Taiwanese billionaire Terry Gou is acting like a model presidential candidate: He’s held political rallies, penned an editorial in a US newspaper and released a book trumpeting his work ethic.
(Bloomberg) — Taiwanese billionaire Terry Gou is acting like a model presidential candidate: He’s held political rallies, penned an editorial in a US newspaper and released a book trumpeting his work ethic.
There’s just one problem: he’s not in the race, or not yet. The Foxconn founder kept Taiwan guessing again this week, when he skipped launching a much-teased bid to lead in one of the world’s biggest military flashpoints at a political rally swarmed by the island’s media.
“I will spend the rest of my life seeking to secure sustainable peace across the Strait,” Gou said at an event on the front-line island of Kinmen on Tuesday, without addressing swirling election rumors. The business mogul has held similar events across Taiwan in recent weeks, at which local politicians declare their support for his presidency, despite him not being a candidate.
In a Washington Post editorial last month — further stoking expectations he’d run — Gou made his pitch to voters clear, calling for stronger trade ties with China and the resumption of talks with Beijing.
Taiwan’s election in January will set the course for US-China relations for years to come, as the democratic island’s fate becomes a core issue in the two nations’ growing rivalry. If Gou became the fourth name on the ballot he’d most likely tip the balance further in favor of the frontrunner, Vice President Lai Ching-te, by splitting votes not cast for the ruling Democratic Progressive Party.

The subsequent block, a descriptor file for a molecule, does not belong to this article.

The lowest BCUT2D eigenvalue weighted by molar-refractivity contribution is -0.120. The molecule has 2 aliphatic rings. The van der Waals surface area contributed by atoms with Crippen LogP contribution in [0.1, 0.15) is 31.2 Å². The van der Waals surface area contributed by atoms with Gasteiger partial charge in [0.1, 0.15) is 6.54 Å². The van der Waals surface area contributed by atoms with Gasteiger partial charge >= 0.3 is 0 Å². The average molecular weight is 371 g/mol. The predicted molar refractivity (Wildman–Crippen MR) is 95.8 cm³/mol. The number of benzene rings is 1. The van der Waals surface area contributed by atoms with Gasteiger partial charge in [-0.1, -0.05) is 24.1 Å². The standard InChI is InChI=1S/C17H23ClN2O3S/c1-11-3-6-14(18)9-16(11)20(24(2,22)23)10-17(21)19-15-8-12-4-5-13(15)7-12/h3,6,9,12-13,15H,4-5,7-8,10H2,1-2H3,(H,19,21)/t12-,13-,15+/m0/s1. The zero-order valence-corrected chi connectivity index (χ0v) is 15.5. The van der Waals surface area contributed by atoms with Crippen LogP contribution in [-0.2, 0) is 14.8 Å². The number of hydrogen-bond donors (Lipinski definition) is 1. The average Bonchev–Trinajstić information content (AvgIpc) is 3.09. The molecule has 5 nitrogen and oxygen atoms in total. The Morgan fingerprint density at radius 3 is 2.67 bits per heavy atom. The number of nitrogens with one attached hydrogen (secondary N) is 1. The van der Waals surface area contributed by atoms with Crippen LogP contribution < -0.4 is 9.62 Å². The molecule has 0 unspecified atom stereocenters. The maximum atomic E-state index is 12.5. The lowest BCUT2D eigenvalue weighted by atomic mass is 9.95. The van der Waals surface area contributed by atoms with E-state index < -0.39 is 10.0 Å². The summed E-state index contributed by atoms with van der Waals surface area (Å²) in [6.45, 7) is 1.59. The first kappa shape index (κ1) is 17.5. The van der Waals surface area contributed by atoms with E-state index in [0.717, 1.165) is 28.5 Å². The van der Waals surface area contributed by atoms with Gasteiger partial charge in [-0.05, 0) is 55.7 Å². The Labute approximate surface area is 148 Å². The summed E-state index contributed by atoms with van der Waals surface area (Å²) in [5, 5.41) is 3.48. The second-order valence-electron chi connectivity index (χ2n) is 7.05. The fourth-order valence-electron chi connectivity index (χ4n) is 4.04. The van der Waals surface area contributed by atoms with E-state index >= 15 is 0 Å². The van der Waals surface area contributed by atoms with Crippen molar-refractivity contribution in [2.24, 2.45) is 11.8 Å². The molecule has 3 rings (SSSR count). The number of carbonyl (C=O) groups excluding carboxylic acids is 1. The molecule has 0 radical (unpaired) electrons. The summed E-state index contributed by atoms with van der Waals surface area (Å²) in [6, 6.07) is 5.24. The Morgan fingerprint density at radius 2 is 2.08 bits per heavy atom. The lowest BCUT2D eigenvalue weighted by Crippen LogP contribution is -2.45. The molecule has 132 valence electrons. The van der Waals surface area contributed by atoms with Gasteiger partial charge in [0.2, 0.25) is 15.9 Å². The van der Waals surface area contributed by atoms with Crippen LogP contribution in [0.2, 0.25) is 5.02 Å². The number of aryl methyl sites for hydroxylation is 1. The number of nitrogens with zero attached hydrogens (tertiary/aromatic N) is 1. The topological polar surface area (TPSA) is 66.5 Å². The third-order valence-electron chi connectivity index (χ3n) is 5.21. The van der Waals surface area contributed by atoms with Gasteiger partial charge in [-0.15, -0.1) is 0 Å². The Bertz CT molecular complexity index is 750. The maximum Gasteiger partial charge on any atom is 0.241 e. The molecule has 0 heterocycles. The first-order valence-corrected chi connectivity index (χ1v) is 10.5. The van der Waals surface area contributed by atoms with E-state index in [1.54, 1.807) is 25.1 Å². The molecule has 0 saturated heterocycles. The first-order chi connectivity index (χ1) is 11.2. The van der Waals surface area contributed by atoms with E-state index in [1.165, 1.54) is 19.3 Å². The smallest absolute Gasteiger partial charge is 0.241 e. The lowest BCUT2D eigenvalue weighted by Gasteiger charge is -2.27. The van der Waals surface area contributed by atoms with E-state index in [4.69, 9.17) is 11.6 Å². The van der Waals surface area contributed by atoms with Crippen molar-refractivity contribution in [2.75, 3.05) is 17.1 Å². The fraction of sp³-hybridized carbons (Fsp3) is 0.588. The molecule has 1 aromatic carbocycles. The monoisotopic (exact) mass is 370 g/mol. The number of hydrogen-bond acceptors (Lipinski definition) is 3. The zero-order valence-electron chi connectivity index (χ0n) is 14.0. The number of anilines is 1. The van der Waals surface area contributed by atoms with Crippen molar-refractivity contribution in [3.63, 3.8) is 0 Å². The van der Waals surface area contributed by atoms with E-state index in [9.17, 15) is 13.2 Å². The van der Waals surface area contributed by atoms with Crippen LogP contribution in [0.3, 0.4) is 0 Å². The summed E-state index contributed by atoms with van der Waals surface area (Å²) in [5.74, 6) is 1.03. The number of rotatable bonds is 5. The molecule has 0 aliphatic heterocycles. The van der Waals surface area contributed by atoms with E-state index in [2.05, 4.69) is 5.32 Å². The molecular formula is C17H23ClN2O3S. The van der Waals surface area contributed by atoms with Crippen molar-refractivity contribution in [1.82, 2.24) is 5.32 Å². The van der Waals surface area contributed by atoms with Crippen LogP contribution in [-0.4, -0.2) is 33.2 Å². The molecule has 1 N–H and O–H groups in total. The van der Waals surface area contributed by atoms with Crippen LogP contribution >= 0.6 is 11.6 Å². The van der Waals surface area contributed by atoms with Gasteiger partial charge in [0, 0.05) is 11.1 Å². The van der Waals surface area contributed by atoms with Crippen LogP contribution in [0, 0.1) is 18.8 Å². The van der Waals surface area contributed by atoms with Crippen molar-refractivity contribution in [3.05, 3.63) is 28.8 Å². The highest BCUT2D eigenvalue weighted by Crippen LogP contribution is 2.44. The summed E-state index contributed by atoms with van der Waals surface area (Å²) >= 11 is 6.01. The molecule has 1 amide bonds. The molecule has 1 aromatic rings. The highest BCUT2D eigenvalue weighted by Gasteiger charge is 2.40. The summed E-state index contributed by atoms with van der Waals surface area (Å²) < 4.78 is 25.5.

With only five months until election day, he’s trailing all three declared candidates in the polls, the DPP’s Lai, former policeman-turned-mayor Hou Yu-ih for the KMT and a former surgeon, Ko Wen-je of the Taiwan People’s Party.
“If Gou runs, the rest of us are done for,” Ko said in an interview with Chung T’ien Television earlier this month. “Lai Ching-te would 100% win. We wouldn’t even need to hold the election. Lai could pop the champagne right away.”
There is, however, a universe in which Gou could disrupt the election and still emerge victorious. If he unites with one of the other contenders ready to accept the notion Taiwan is part of China, their ticket could challenge Lai and hand President Xi Jinping a willing negotiating partner on the island, after nearly a decade of little to no communication. It’s a move Gou has hinted at, and the other candidates have sworn against, for now.
“A Taiwanese president conciliatory towards China would likely lessen overt political tensions,” said Russell Hsiao, executive director of the Global Taiwan Institute. “But a president not focused on the nation’s defense could complicate necessary preparations for a potential military conflict.”
As Taiwan awaits his decision, its future could hang on an act of divine inspiration: Gou made his last presidential bid after the Chinese sea goddess Matsu came to him in a dream. Superstition still informs his thinking. Gou this month said China should consult the same goddess before attacking Taiwan.